Fairfield Ledger

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Neighbors Growing Together | Nov 23, 2017

Rotary Club helping Santa Claus with Christmas Eve visit

Dec 21, 2012
LEDGER ARCHIVE PHOTO Santa Claus greets a young admirer during a 1970s Fairfield Rotary Club’s annaul Christmas Eve parade. This year’s parade is set to arrive in Central Park between 5:30 and 6 p.m. Monday.

Santa Claus will make his annual Christmas Eve visit to Fairfield, sponsored by the local Rotary Club, late Monday afternoon.

Just as he has almost every year for the past 80, Santa and his entourage will arrive in Central Park between 5:30-6 p.m. to pass out treats to children and to take their last-minute gift wishes.

The Christmas Eve ritual begins about 4:30 p.m. when parade, including Santa’s tractor-powered sleigh pulls into Fairfield.

According to parade chairman Karl Metcalf, the parade will begin at the Fairfield National Guard Armory. It will enter the city from the west on Burlington Avenue, turn south on Sixth Street, east on Adams Avenue, then south on Maple Street. The parade will circle the SunnyBrook Living Care Center; proceed north on Highland Street, west on Burlington Avenue, north on D Street, west on Broadway Avenue, south on B Street, then west on Burlington to the Fairfield square.

The parade will circle the square and stop on the west side of Central Park.

Plans are for each child to sit in the sleigh and chat with Santa for a few minutes before receiving a small, plastic bag full of treats.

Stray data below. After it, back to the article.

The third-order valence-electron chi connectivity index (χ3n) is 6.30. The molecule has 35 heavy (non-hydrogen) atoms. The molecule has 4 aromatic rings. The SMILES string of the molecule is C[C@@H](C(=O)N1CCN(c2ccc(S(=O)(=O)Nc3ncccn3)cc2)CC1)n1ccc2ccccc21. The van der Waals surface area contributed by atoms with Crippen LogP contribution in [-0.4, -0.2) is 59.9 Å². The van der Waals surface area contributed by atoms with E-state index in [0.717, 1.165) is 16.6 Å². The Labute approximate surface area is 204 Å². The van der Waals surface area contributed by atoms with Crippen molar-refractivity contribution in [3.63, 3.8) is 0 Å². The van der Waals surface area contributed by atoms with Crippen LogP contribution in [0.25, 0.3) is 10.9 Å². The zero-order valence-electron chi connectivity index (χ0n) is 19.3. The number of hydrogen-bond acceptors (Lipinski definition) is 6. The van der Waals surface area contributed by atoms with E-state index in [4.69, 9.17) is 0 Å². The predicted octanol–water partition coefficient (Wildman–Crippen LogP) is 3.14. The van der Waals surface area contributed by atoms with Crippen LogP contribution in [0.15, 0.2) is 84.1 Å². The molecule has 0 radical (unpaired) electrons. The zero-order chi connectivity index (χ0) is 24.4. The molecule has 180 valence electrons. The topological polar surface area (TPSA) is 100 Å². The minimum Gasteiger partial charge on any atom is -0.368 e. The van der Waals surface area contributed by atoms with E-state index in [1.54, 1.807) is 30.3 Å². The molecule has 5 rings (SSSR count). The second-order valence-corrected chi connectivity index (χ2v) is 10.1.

Rotarians, Rotary Interact and Rotaract Club members will be assisting Santa. Linn Cornick will be standing in for Santa, and Reyna Cornick will be standing in for Mrs. Claus.

Metcalf will be driving Santa’s sleigh, and Dave Reiff will drive the bell truck.

Rotarians J.H. Montgomery and Fred Jericho started the Santa parade in 1926. The first parade was held on Christmas Day, with not many spectators. The next year, it was switched to Christmas Eve to attract a larger audience.

In the early years of the Christmas Eve parade, Bill Stever’s four draft horses drew Santa’s sleigh. The horses wore special bridles decorated with reindeer antlers, weighing 20 pounds and held apart with a hockey stick.

Stever also supplied horses for four to eight outriders. The outriders dressed in red suits and tall red hats, and the horses had colorful blankets.

Santa’s sleigh has always been lighted. Batteries were used at first, but because the lights went out every time the sleigh hit a bump, an electrician always rode along. Now, generators supply the power for the lights.

In the early years, as the parade made its way from the New Chicago area on North Fourth Street, around the old hospital and to Central Park, it stopped at the Old Armory on the corner of Broadway Avenue and B Street to pick up the Fairfield High School band.

The parade was not held during World War II because of a shortage of materials and manpower, but the Rotarians started it again in 1952, and the procession was expanded to include the bell float, lighted Christmas tree and the carolers. In all those years, there were only four drivers for Santa’s float: Wade Flinspach, Ed Stater, Jon Simplot and Karl Metcalf.

After a few years, a new sleigh was built and mounted on a trailer. Under the direction of high school industrial arts teacher Bill Eddings, reindeer were built and attached to the tractor also. The old four-legged deer John Deere logo was the inspiration for the reindeer design.

The reindeer were painted and refurbished in 2009 under the direction of Rotarian and local artist Mark Shafer.

Many men have played Santa over the years, including the late Frank Pierson, who played the part for about 25 years. Spencer Martin, Harvey Condon, Joe Little, Nick Adam, Jim Rubis, Ed Malloy and Dick Reed also have stood in for Santa.

Metcalf said once Santa has visited with all the children in Central Park, plans are for him to visit the Living Care Center and Jefferson County Health Center, although he will most likely leave his sleigh behind.

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